On August 1 humanity used nature’s resource budget for the entire year, according to Global Footprint Network, an international research organization. This date is called Earth Overshoot Day—the date when humanity’s annual demand on nature exceeds what Earth’s ecosystems can renew in that year.
In other words, humanity is currently using nature 1.7 times faster than our planet’s ecosystems can regenerate. This is akin to using 1.7 Earths.
Global Footprint Network calculates Earth Overshoot Day every year using Ecological Footprint accounting, which adds up all of people’s competing demands on nature, including demand for food, timber, and fibers (cotton); absorption of carbon emissions from burning fossil fuels; and buildings, roads and other infrastructure. August 1 is the earliest Earth Overshoot Day since the world went into ecological overshoot in the 1970s.
The costs of this ecological overspending include deforestation; collapsing fisheries; fresh-water scarcity; soil erosion; biodiversity loss; and the buildup of carbon dioxide in the atmosphere, leading to climate change and more severe droughts, wildfires, and hurricanes. These threats can produce desperation and force many people to migrate to cities or other countries.
#MoveTheDate Live Stream
“As we mark Earth Overshoot Day, today may seem no different from yesterday—you still have the same food in your refrigerator,” said Global Footprint Network CEO Mathis Wackernagel. “But fires are raging in the Western United States. On the other side of the world, residents in Cape Town have had to slash water consumption in half since 2015. These are consequences of busting the ecological budget of our one and only planet.”
“Our economies are running a Ponzi scheme with our planet. We are using the Earth’s future resources to operate in the present and digging ourselves deeper into ecological debt,” Wackernagel continued. “It’s time to end this ecological Ponzi scheme and leverage our creativity and ingenuity to create a prosperous future free of fossil fuels and planetary destruction.”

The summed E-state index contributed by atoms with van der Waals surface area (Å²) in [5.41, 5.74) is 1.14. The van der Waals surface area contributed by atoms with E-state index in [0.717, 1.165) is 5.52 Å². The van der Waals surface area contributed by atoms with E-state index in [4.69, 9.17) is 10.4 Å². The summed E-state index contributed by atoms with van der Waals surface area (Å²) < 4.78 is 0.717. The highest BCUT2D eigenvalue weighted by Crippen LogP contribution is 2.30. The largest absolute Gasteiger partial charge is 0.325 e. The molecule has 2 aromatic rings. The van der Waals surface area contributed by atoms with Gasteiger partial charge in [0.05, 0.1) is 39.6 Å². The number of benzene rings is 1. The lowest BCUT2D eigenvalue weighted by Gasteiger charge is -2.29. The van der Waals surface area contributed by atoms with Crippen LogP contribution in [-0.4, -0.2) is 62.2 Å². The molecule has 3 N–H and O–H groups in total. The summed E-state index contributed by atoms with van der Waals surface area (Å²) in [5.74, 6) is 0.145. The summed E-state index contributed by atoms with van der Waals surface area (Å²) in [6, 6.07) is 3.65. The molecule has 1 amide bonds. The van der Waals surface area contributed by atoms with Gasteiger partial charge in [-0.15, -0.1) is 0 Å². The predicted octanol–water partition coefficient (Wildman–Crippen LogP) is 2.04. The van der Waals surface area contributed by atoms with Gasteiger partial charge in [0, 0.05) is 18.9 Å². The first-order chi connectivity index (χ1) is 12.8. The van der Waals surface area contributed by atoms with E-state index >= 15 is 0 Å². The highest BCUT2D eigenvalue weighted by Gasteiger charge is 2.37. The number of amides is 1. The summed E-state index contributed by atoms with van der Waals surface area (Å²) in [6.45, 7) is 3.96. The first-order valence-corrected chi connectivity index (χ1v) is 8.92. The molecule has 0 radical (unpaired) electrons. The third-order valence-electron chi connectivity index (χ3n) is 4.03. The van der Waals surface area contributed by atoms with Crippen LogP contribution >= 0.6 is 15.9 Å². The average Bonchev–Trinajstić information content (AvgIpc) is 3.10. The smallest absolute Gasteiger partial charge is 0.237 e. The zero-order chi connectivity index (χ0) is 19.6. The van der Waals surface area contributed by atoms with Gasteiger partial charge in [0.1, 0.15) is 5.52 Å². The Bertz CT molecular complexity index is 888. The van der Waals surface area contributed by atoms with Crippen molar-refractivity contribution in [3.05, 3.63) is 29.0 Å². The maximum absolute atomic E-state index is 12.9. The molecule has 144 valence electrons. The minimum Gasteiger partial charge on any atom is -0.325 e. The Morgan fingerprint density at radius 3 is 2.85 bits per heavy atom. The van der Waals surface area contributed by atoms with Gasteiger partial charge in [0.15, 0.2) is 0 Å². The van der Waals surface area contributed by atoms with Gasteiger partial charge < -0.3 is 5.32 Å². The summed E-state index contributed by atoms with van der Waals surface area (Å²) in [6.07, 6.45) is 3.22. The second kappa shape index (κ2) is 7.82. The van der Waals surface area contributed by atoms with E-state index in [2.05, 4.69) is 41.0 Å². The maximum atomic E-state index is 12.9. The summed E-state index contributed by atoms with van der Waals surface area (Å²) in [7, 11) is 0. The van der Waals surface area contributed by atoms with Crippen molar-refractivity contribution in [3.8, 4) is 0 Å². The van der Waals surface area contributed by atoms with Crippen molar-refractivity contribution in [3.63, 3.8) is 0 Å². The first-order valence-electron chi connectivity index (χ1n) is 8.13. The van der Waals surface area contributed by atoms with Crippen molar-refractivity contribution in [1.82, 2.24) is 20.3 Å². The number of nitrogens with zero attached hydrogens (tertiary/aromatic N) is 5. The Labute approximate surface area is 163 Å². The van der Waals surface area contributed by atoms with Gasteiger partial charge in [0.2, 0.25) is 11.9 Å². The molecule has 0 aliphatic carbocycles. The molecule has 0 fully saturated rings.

Global Footprint Network has identified four solution areas with the most potential to address ecological overshoot:
• Cities: If we reduce driving by 50% around the world and replace one-third of car miles with public transportation and the rest by walking and biking, we can #MoveTheDate of Overshoot Day back 12 days.
• Energy: Reducing the carbon component of humanity’s Ecological Footprint by 50% would #MoveTheDate 93 days.
• Food: If everyone in the world cut food waste in half, reduced the Footprint intensity of their diets, and consumed world-average calories, we would #MoveTheDate 38 days.
• Population: If every other family in the world had one less child, we would move Overshoot Day 30 days by 2050.
Global Footprint Network is inviting individuals to participate in Earth Overshoot Day by determining their own Personal Overshoot Day and Ecological Footprint at www.footprintcalculator.org and taking a “Step to #MoveTheDate” at www.overshootday.org/steps-to-movethedate.
Although 86 percent of the world’s population lives in a country with an ecological deficit, the latest national Ecological Footprint data reveals some encouraging signs for moving back Earth Overshoot Day.
• The Ecological Footprint of China, the country with the largest total Ecological Footprint, decreased 0.3 percent from 2013 to 2014 after a steady climb since 2000, when it was half as large as it is today. China’s Ecological Footprint per person also decreased by 0.8 percent from 2013 to 2014. The decline stems in part from a decrease in China’s total carbon Footprint by 0.7 percent and its per-person carbon Footprint by 1.2% from 2013 to 2014.
• The Ecological Footprint per person for high-income countries has declined 12.9 percent since 2000. Some of the countries with the largest declines since 2000 include Singapore (-32.1 percent), the Bahamas (-26.2 percent), Denmark (-19.0 percent); United States (-18.4 percent), United Kingdom (-16.6 percent), and France (-15.5 percent).
• Germany experienced an 8 percent decline in its Ecological Footprint per person since 2000 and a 2.5 percent decline in its Ecological Footprint per person from 2013 to 2014. The carbon component of Germany’s Ecological Footprint declined 6.2 percent from 2013 to 2014.
Media Backgrounder: www.overshootday.org/newsroom/media-backgrounder/
Footprint Calculator: www.footprintcalculator.org
Country Footprints: data.footprintnetwork.org
About Global Footprint Network
Global Footprint Network is changing how the world manages its natural resources and responds to climate change, through
• METRICS that are simple, meaningful, and scalable;
• ACTIONABLE INSIGHTS about natural resource consumption and capacity; and
• TOOLS and analysis to guide informed decisions.
Amanda Diep (English) – California, United States
Global Footprint Network
+1 (510) 839-8879 x 309
Laetitia Mailhes (English and French) – California, United States
Media & Outreach
Global Footprint Network
+1 (415) 794-2884